With online embroidery digitizing, we stress a lot about the quality of the digitized designs. Probably, a little too much. But, what do we exactly mean when we say high-quality embroidery digitizing? Is it the one that looks great in the software preview? Or the one that looks great on the embroidered product?
Did you notice that how both the options focus on the way the design appears? Is quality of digitizing only about how a design looks? Not really. The fact is that aesthetic quality of the design is not even the most important criteria for evaluating a pattern. There are other characteristics that hold much more significance from the commercial perspective while determining the quality of the design. Therefore, judging an artwork by merely the way it looks is flawed.
Apart from the appearance, an embroidered garment should also serve its intended purpose effectively. If the design comes in the way of the comfort of the end user, it is definitely not a good design. Setting the priorities right is extremely important for embroiderers and digitizers.
Similarly, embroidery digitizing is not good enough if it hampers or slows down the production process. If a design is beautiful but fails on any of the aforementioned benchmarks, it doesn’t deserve to be termed as professional online embroidery digitizing. Let us go through these two factors that are more important than aesthetics, in detail, and see that what can be done on the part of the embroidery digitizer to ensure compliance:
Compromising comfort level for the sake of embellishments is understandably not a very good approach to follow, especially with commercial garments. Considering the volume of commercial embroidery, this should be taught as a must to every young digitizer. Unfortunately, even many seasoned digitizers fail to realize this and miss on it frequently.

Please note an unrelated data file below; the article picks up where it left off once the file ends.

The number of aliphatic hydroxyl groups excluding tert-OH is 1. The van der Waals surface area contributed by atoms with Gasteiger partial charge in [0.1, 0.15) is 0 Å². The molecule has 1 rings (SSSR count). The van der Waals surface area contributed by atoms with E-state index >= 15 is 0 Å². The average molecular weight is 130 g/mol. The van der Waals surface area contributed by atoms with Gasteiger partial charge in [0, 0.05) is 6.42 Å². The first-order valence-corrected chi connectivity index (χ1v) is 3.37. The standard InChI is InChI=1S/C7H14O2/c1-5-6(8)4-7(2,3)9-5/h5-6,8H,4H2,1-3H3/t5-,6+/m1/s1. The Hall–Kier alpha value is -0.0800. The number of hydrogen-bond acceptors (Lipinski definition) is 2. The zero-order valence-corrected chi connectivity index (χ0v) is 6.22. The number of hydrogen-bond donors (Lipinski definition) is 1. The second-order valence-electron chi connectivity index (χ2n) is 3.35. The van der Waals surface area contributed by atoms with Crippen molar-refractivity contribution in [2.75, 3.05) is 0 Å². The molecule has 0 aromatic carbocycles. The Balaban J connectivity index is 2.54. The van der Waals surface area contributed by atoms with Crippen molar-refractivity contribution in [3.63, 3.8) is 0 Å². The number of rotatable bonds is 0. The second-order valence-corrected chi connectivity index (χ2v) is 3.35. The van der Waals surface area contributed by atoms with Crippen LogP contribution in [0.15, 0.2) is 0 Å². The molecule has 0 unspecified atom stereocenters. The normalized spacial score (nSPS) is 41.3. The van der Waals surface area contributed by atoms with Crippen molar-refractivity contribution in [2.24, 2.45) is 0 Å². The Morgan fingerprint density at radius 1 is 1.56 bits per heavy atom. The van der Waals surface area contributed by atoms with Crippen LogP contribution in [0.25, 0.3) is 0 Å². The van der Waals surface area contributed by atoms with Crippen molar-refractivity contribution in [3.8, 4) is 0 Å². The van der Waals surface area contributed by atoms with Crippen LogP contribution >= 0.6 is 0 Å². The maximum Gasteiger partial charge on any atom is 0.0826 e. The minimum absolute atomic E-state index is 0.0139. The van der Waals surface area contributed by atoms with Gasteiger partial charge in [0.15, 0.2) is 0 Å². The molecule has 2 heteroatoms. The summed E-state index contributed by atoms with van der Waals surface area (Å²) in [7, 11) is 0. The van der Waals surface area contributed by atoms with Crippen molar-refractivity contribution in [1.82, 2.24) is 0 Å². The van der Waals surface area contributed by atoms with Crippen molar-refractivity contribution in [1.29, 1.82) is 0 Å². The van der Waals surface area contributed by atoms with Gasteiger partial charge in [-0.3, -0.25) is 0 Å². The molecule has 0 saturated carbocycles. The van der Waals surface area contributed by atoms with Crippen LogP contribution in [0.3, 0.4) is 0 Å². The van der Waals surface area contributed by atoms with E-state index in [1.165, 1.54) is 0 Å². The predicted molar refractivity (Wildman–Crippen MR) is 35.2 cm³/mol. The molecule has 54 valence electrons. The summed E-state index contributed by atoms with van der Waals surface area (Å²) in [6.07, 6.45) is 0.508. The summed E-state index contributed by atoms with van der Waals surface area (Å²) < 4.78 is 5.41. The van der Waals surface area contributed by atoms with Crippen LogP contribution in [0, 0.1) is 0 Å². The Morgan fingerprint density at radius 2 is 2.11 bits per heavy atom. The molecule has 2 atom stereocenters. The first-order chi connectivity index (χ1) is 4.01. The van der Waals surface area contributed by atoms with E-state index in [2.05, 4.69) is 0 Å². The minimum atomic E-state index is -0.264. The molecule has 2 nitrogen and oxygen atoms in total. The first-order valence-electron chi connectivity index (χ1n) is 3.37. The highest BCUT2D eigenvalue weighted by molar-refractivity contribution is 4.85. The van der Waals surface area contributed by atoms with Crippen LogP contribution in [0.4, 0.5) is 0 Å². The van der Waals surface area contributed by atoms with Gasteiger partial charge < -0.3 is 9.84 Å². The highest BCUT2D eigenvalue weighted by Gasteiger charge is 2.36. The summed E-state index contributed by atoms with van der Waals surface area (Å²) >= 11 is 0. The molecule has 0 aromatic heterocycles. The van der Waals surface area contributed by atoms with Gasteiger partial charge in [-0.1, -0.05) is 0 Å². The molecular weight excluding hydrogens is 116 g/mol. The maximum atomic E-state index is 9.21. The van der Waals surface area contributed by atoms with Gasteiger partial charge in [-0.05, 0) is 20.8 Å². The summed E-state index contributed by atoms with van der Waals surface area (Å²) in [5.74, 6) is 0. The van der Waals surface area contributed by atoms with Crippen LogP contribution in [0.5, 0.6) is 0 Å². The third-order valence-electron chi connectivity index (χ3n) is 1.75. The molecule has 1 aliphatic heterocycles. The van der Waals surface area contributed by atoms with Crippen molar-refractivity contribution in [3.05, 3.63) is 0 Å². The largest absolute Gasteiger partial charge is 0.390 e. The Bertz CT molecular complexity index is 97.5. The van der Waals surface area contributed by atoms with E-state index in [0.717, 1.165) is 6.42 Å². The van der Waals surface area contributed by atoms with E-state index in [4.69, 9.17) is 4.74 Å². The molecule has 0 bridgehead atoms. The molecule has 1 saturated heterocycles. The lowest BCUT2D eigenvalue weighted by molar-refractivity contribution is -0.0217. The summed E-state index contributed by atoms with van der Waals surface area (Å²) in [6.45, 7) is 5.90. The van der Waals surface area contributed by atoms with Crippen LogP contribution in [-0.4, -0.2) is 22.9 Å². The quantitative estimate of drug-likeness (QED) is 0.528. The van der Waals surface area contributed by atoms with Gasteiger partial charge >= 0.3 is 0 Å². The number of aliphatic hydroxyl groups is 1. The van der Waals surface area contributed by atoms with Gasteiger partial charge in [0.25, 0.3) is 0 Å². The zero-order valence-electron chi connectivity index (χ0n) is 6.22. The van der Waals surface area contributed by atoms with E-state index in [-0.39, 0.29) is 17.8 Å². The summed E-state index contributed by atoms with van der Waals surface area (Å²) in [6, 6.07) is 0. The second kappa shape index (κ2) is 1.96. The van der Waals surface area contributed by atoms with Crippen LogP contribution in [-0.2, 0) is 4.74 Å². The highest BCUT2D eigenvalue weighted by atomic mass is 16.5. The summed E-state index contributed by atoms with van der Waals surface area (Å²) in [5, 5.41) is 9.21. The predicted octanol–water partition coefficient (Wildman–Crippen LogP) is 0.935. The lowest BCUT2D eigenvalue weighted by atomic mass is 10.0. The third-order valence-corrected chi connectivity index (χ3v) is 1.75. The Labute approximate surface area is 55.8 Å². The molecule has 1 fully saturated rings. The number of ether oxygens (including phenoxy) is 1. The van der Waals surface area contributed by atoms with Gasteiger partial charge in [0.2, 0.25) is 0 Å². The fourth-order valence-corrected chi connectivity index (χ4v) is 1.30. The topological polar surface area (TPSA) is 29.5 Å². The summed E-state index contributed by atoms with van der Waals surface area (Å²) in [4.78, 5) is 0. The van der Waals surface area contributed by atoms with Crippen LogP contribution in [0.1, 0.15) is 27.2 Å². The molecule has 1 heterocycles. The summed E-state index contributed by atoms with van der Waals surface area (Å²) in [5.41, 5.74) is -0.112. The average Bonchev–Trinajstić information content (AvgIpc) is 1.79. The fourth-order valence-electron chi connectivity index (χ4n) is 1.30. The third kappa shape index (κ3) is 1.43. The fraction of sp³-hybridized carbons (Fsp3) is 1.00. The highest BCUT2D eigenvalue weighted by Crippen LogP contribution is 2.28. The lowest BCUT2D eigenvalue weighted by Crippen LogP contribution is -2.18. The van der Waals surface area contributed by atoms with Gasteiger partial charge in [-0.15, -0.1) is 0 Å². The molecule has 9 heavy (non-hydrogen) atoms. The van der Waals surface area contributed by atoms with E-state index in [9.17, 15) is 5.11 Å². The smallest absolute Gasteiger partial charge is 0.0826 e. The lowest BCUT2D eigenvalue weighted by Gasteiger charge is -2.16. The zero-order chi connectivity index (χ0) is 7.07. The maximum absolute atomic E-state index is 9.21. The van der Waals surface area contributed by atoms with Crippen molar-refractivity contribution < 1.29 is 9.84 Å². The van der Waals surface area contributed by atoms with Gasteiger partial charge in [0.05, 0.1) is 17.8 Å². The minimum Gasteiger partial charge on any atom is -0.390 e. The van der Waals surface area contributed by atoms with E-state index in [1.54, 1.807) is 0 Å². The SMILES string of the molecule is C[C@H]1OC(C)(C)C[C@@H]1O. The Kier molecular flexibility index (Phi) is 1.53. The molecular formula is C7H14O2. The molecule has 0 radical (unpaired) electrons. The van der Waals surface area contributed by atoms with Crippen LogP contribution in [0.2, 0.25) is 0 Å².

They often get too engrossed in intricacies of digitizing. Along the way, this very basic requirement of a good embroidered design goes in the background. It is honestly disheartening to see the efforts of talented digitizers going in vain. It is not that comfort level is deliberately compromised for the sake of evading effort. In fact, it is often the most complex designs that cause problems for the wearer.
In executing a complex design, a digitizer has to work and think more than embroidery digitizing a normal design. They are artistically difficult to interpret and digitize. The problem with the complex designs is that they are generally heavy and dense. A dense design is intrinsically inflexible. Consequently, the embellishments become a source of irritation for the end customer.
One can question that why digitizers take the risk of increasing the density in the first place when it causes problems for the customers. Well, firstly, it is sometimes due to ignorance and negligence. Then, it is believed that dense designs look much better. It is definitely true to an extent that denser designs look much better than the thin ones. That said, this does not stand justified if it ultimately causes discomfort to the wearer.
This also doesn’t mean that stitch density should be kept too low, to an extent that it looks loose and shabby. Actually, applying higher density is not detrimental. It becomes so, when a digitizer, fails to take customer experience into account. Increasing the top-stitching density to the point that bottom layers are completely hidden, hints towards the possible issue in online embroidery digitizing.